“in early democracies, as in American democracy at its birth, all individual human rights were granted on the ground that man is God’s creature. That is, freedom was given to the individual conditionally, in the assumption of his constant religious responsibility . . . . Two hundred or even fifty years ago, it would have seemed quite impossible, in America, that an individual be granted boundless freedom with no purpose, simply for the satisfaction of his whims . . . .”
“In the past decades, the legalistic selfishness of the Western approach to the world has reached its peak and the world has found itself in a harsh spiritual crisis and a political impasse. All the celebrated technological achievements of progress, including the conquest of outer space, do not redeem the twentieth century’s moral poverty, which no one could have imagined even as late as the nineteenth century.”15
These same themes are sounded in the leadership of the nations of Central Europe. Thus Vaclav Havel remarks:
“We are going through a great departure from God which has no parallel in history. As far as I know, we are living in the middle of the first atheistic civilization . . . . I feel that this arrogant anthropocentrism of modern man, who is convinced he can know everything and bring everything under his control, is somewhere in the background of the present crisis. It seems to me that if the world is to change for the better it must start with a change in human consciousness, in the very humanness of mere man . . . .”
“He must discover again, within himself, a deeper sense of responsibility toward the world, which means responsibility toward something higher than himself . . . . [O]nly through directing ourselves toward the moral and the spiritual, based on respect for some ‘extramundane’ authority–for the order of nature or the universe, for a moral order and its superpersonal origin, for the absolute–can we arrive at a state in which life on this earth is no longer threatened by some sort of ‘megasuicide’ and becomes bearable, has, in other words, a genuinely human dimension. This direction, and this direcion alone, can lead to the creation of social structures in which a person can once more be a person, a specific human personality.”16
As these statements show, a differentiated experience of reality has been recovered out of the suffering of the people of Central and Eastern Europe that restores to the contemporary world a sense of human dignity and personality largely eclipsed both in Marxism and in prevailing currents of Western thought. “There are some things worth suffering for,” the eminent Czech philosopher Jan Patocka affirmed in his valedictory Political Testament, and he paid with his life to prove it.17
The recovery of the reality obscured by second realities by such leading modern thinkers as Voegelin and Solzhenitsyn is important in itself. That it can be discerned as structuring a renaissance of liberty and free government in sectors of the world where such things are culturally all but unknown may be epochal. To see Solzhenitsyn struggle in his latest reflections to find the “grassroots” of a feasible Russian “democracy” in the Russian tradition expressly on theoretical foundations established by Plato and Aristotle is a little breathtaking:
“Plato, and Aristotle after him, discerned and named three possible types of state systems . . . . It appears that nobody has actually created anything since then that has not fit this pattern; it was merely augmented by constitutional forms. If we were to disregard the form of complete lack of authority (anarchy, the power of anyone who is strong over anyone who is weak) and avoid being caught again in the trap of totalitarianism, which was invented in the 20th century, we could not say that we have much choice: Judging from the entire flow of modern times, we will opt for democracy.”18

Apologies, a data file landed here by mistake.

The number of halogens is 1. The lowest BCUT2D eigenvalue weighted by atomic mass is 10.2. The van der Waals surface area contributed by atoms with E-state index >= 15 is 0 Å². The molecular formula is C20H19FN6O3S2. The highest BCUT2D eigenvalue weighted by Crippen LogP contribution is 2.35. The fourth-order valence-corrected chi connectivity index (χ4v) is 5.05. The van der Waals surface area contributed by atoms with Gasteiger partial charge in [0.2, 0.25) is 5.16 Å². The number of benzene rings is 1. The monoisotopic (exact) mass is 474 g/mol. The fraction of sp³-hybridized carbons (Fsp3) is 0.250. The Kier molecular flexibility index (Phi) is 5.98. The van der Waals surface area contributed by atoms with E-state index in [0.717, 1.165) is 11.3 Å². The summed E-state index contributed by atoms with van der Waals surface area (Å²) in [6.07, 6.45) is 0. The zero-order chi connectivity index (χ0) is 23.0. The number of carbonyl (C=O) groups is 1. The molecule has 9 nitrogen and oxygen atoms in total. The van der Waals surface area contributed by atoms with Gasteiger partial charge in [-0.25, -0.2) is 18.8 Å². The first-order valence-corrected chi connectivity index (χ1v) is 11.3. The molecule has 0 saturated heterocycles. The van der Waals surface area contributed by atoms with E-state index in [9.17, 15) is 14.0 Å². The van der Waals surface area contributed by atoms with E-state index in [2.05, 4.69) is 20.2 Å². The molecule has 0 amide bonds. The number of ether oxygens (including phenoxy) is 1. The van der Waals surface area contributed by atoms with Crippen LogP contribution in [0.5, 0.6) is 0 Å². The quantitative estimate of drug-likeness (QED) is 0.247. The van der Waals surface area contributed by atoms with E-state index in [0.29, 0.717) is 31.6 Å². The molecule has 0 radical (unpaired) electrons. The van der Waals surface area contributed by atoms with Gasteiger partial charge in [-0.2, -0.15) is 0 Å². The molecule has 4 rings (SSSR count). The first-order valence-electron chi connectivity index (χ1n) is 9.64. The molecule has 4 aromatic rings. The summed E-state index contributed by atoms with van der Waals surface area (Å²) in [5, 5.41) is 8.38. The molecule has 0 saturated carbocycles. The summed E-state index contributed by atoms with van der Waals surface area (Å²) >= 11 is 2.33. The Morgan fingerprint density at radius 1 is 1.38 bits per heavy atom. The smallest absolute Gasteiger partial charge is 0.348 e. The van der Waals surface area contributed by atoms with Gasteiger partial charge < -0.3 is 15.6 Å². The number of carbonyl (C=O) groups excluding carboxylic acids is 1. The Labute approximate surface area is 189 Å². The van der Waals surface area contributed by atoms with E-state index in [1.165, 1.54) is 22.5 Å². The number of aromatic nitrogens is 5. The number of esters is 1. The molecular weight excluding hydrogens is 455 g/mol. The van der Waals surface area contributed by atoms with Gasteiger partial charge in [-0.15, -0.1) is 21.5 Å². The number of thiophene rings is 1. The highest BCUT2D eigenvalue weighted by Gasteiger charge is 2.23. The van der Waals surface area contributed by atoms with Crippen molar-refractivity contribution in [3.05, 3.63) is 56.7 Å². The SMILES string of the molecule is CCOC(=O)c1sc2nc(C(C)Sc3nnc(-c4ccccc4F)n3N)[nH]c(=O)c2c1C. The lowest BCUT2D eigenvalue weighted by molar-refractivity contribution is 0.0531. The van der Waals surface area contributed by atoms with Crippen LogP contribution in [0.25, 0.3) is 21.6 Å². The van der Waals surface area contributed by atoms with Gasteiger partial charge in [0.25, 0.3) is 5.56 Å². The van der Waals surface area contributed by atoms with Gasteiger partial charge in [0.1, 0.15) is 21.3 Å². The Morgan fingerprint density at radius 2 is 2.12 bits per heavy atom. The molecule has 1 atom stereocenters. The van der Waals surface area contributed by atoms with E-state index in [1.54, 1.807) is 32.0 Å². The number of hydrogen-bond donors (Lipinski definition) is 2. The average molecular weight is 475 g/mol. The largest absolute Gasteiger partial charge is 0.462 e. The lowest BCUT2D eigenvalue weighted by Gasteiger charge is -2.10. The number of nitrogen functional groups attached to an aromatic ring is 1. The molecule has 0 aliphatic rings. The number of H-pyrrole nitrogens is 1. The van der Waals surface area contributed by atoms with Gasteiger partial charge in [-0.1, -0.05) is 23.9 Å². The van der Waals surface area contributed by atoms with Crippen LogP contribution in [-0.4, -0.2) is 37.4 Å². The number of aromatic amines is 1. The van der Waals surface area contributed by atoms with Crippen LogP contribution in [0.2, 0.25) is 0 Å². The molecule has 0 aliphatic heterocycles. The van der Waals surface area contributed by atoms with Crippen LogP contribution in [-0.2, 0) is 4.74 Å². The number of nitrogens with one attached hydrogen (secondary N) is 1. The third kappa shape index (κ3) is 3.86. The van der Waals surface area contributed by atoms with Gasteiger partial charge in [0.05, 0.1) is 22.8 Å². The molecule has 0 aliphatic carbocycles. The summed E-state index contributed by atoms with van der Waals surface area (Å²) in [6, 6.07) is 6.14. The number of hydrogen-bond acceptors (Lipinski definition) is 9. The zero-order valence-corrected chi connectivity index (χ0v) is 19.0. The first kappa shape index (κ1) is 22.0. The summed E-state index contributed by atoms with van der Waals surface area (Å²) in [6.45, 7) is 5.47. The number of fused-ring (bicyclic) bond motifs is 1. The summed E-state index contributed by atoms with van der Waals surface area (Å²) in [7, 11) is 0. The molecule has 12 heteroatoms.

Creaturely Man as the Paradigm for Politics
If we hear the counsel of those most expert on the subject by virtue of decades of subjection to it, the future of socialism in its authoritarian guise is oblivion. Not autonomous man but, it is hoped, a creaturely man who humbly bears the image and likeness of his Creator, one who is a person potentially restored to the dignity of his being under God, will form the paradigm for the new politics.
Such a man is no mere nodal point gathering in the ensemble of social relations in the Marxist reduction. Rather he is the true man of philosophy and revelation. Social structures must serve him, and not he them, in a dominion of man over nature that harmonizes with Psalm 8 and that is not preoccupied with the material, consumer, and technological dimensions of existence–important though these are in the hierarchy of being.
The political theory of the latest victims of socialism aspires to communities formed by friendship and virtue so as to ameliorate, if it cannot eliminate, the ruthless clash of interests, factions, and parties characteristic of modern democratic politics and seen as lying at the basis of its own fundamental crisis today. Both Havel and Solzhenitsyn, for instance, tend to be small republic men in somewhat the same sense as were the anti-Federalists during the American founding and the debate over ratification of the United States Constitution. Thus, Solzhenitsyn would dismember the U.S.S.R. (a development he believes inevitable) so as to leave primarily a more cohesive Slavic core of republics animated by a common ethnic foundation and faith.
The dehumanization of man has gone far enough, as has the idolatry of materialism, communist or capitalist, from this perspective. So the private property and free market economies that are urgently sought as admittedly indispensable to genuine personal liberty and independence must somehow be so moderated as to serve not only individual well-being but also the common good in fostering prosperity and happiness. The great question, then, is not so much the future of socialism per se: real socialism (as the Czechs call it) of historical fact, the kind experienced in Central and Eastern Europe over recent anguished decades, may soon be as extinct as the dinosaur as a political system of choice unless (as Solzhenitsyn says) men again fall into the totalitarian trap.